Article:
China has now started rolling blackouts in Beijing and Shanghai, metropolises home to 48 million people, as the country struggles with crippling power shortages that have hit key factories in a further threat to the economy, Nikkei reported.
The Beijing office of State Grid Corp. of China said it will begin scheduled power outages in select areas through Sunday. Electricity will mainly be cut for a few daytime hours at a time.
The rolling blackouts will affect at least four districts in the capital. They include Xicheng and Dongcheng, which house government agencies and residences of top officials; Chaoyang, where many foreigners live; and Haidan, where several tech companies are located, the report said.
"The main purpose is to carry out regular equipment maintenance and upgrades to the power grid," State Grid said in a social media post Tuesday. "At present, the power grid in the capital has sufficient, stable and orderly supply."
The exact number of homes and business affected has not been disclosed. Some media outlets have reported that the blackouts cut through about 60 grid sections, which would translate to more than 10,000 people being without power. Beijing has a population of 22 million people.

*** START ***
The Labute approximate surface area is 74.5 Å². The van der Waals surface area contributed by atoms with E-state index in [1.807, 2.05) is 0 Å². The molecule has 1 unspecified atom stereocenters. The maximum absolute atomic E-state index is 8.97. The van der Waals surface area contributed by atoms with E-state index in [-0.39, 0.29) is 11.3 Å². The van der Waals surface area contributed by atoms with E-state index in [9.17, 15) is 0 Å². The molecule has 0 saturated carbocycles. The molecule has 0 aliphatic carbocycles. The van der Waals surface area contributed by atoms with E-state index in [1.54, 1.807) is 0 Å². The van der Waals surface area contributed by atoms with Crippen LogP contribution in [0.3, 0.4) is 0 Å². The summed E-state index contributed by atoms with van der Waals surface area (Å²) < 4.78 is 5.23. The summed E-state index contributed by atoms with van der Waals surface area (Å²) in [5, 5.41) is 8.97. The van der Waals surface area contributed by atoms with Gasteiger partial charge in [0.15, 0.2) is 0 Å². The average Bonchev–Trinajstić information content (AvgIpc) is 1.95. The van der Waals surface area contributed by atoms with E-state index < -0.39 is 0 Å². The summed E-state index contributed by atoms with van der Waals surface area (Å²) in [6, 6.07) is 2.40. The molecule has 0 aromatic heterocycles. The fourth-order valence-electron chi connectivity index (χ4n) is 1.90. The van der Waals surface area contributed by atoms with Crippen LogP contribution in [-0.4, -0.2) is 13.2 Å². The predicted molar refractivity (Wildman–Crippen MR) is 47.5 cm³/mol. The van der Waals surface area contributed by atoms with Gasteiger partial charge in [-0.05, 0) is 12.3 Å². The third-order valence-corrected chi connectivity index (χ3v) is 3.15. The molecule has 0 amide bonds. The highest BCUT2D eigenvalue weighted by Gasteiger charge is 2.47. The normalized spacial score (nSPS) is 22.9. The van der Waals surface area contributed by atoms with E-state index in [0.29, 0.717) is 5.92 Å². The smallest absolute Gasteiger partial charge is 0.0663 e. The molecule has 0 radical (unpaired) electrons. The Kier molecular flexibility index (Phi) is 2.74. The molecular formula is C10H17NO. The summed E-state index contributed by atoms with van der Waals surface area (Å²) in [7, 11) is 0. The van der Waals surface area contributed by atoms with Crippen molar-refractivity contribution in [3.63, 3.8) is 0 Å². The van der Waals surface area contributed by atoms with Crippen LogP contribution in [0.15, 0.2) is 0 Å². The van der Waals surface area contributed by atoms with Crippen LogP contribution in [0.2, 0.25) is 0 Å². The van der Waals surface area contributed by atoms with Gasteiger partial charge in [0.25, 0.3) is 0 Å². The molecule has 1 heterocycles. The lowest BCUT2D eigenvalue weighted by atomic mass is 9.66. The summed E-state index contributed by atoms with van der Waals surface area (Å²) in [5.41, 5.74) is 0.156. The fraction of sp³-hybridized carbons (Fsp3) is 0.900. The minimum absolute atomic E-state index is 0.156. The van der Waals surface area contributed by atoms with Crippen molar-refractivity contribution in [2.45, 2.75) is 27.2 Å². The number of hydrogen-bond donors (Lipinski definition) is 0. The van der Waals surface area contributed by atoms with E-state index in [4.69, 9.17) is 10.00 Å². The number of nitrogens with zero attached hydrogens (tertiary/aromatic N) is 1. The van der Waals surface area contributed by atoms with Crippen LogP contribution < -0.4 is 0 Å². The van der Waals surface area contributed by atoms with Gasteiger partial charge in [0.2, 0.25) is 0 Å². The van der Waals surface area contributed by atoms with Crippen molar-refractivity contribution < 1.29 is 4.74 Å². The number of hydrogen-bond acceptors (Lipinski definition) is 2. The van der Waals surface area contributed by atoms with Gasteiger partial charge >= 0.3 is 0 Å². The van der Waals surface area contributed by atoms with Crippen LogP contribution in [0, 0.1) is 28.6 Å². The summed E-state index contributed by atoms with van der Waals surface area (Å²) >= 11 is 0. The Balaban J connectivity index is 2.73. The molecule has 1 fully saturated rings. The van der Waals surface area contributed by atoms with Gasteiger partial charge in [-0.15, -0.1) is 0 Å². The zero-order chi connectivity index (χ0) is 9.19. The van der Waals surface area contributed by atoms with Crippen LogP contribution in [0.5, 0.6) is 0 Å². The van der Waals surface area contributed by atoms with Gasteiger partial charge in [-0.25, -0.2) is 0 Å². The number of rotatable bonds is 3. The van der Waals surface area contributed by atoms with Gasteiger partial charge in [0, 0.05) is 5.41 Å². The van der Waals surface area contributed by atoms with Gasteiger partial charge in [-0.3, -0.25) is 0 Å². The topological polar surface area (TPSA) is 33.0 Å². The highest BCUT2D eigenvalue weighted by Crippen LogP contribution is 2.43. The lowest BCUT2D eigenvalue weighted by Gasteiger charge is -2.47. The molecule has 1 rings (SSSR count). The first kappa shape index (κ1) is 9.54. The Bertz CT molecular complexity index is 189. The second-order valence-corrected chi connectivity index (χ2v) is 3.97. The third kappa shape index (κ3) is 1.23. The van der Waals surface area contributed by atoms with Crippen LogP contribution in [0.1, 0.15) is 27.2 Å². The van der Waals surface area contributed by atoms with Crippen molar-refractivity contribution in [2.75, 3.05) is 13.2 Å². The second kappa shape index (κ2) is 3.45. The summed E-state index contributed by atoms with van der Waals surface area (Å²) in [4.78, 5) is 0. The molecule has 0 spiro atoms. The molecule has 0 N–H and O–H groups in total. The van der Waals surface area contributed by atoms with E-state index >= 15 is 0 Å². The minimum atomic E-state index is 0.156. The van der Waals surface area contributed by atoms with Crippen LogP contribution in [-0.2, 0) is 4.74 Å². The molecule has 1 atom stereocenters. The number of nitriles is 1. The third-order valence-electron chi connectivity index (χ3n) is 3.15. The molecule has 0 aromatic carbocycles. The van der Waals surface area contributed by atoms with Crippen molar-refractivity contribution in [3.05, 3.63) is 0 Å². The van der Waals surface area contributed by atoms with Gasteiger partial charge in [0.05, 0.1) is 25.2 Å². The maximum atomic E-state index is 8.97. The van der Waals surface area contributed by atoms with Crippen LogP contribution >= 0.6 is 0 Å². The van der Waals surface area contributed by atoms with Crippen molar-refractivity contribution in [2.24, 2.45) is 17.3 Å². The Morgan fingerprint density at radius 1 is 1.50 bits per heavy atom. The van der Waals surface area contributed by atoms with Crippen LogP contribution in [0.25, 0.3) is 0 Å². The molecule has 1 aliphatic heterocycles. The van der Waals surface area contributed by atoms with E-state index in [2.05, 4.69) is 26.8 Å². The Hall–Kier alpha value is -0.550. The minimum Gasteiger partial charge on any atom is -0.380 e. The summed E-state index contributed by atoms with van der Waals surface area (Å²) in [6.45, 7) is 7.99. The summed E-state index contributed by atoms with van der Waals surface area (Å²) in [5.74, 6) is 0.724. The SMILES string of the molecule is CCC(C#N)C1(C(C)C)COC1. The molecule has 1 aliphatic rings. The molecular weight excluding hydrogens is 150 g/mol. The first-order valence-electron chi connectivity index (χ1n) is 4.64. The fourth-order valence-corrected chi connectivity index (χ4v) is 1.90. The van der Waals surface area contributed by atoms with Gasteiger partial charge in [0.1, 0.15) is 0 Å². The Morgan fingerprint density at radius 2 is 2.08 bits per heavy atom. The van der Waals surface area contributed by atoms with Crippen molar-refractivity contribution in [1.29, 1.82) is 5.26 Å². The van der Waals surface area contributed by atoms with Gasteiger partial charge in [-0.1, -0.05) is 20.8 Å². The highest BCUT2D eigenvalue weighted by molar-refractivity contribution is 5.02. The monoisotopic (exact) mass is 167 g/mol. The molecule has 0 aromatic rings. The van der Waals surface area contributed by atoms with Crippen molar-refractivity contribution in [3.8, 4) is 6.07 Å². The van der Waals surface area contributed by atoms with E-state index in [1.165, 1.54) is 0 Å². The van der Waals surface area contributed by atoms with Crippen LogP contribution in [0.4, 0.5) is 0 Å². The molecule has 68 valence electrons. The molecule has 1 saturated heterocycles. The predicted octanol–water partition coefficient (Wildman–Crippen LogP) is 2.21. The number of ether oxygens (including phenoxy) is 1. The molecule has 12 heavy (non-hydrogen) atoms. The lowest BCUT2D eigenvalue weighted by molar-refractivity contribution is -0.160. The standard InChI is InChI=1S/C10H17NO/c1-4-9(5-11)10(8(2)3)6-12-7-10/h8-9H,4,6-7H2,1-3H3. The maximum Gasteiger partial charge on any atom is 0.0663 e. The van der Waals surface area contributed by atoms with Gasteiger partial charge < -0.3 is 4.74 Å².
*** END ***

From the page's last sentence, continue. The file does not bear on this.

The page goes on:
The scheduled blackouts mainly target private residences, largely sparing factories.
Shanghai, home to 26 million people, will conduct rolling blackouts through Sunday as well. The national power shortage has caused suppliers of Apple and Tesla to suspend operations in Jiangsu Province, adjacent to Shanghai.
Factories run by Japanese manufacturers in Guangdong Province have been affected, Nikkei said.
Taking the brunt of the power shortage is China's Rust Belt region in the northeast. In Shenyang, a city in Liaoning Province, traffic signals have ceased to work, leading to congestions, according to media reports. In Jilin Province, Jilin City's water supply has been unstable and officials have called on citizens to stock up on water.
The biggest reason for the electricity shortfall is the waning operations at coal plants. The price of coal has risen by more than 30% from a year earlier, forcing coal-fired plants to reduce power output.
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